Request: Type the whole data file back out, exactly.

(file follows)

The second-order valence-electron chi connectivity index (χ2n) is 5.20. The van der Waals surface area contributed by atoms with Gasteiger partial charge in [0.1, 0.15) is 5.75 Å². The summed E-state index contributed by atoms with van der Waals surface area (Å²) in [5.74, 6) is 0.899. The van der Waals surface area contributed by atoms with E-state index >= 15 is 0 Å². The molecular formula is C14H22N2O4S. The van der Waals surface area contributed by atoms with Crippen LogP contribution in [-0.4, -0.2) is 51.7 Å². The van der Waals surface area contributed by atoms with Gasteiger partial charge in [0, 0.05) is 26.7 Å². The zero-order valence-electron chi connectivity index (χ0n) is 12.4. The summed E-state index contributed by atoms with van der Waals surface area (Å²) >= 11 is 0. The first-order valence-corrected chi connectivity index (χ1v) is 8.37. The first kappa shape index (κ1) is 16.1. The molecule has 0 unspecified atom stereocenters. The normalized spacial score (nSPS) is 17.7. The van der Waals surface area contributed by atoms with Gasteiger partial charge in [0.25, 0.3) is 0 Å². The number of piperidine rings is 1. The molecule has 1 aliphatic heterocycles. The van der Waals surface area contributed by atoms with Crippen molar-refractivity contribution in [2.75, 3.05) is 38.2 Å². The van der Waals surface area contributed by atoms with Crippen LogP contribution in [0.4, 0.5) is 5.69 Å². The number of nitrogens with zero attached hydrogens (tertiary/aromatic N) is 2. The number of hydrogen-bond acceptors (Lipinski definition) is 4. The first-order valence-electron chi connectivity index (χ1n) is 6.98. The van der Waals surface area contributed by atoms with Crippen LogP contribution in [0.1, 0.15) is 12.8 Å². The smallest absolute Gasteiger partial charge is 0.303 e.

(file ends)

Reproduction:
The second-order valence-electron chi connectivity index (χ2n) is 5.20. The van der Waals surface area contributed by atoms with Gasteiger partial charge in [0.1, 0.15) is 5.75 Å². The summed E-state index contributed by atoms with van der Waals surface area (Å²) in [5.74, 6) is 0.899. The van der Waals surface area contributed by atoms with E-state index >= 15 is 0 Å². The molecular formula is C14H22N2O4S. The van der Waals surface area contributed by atoms with Crippen LogP contribution in [-0.4, -0.2) is 51.7 Å². The van der Waals surface area contributed by atoms with Gasteiger partial charge in [0, 0.05) is 26.7 Å². The zero-order valence-electron chi connectivity index (χ0n) is 12.4. The summed E-state index contributed by atoms with van der Waals surface area (Å²) >= 11 is 0. The first-order valence-corrected chi connectivity index (χ1v) is 8.37. The first kappa shape index (κ1) is 16.1. The molecule has 0 unspecified atom stereocenters. The normalized spacial score (nSPS) is 17.7. The van der Waals surface area contributed by atoms with Gasteiger partial charge in [0.25, 0.3) is 0 Å². The number of piperidine rings is 1. The molecule has 1 aliphatic heterocycles. The van der Waals surface area contributed by atoms with Crippen molar-refractivity contribution in [2.75, 3.05) is 38.2 Å². The van der Waals surface area contributed by atoms with Crippen LogP contribution in [0.4, 0.5) is 5.69 Å². The number of nitrogens with zero attached hydrogens (tertiary/aromatic N) is 2. The number of hydrogen-bond acceptors (Lipinski definition) is 4. The first-order valence-electron chi connectivity index (χ1n) is 6.98. The van der Waals surface area contributed by atoms with Crippen LogP contribution in [0.1, 0.15) is 12.8 Å². The smallest absolute Gasteiger partial charge is 0.303 e.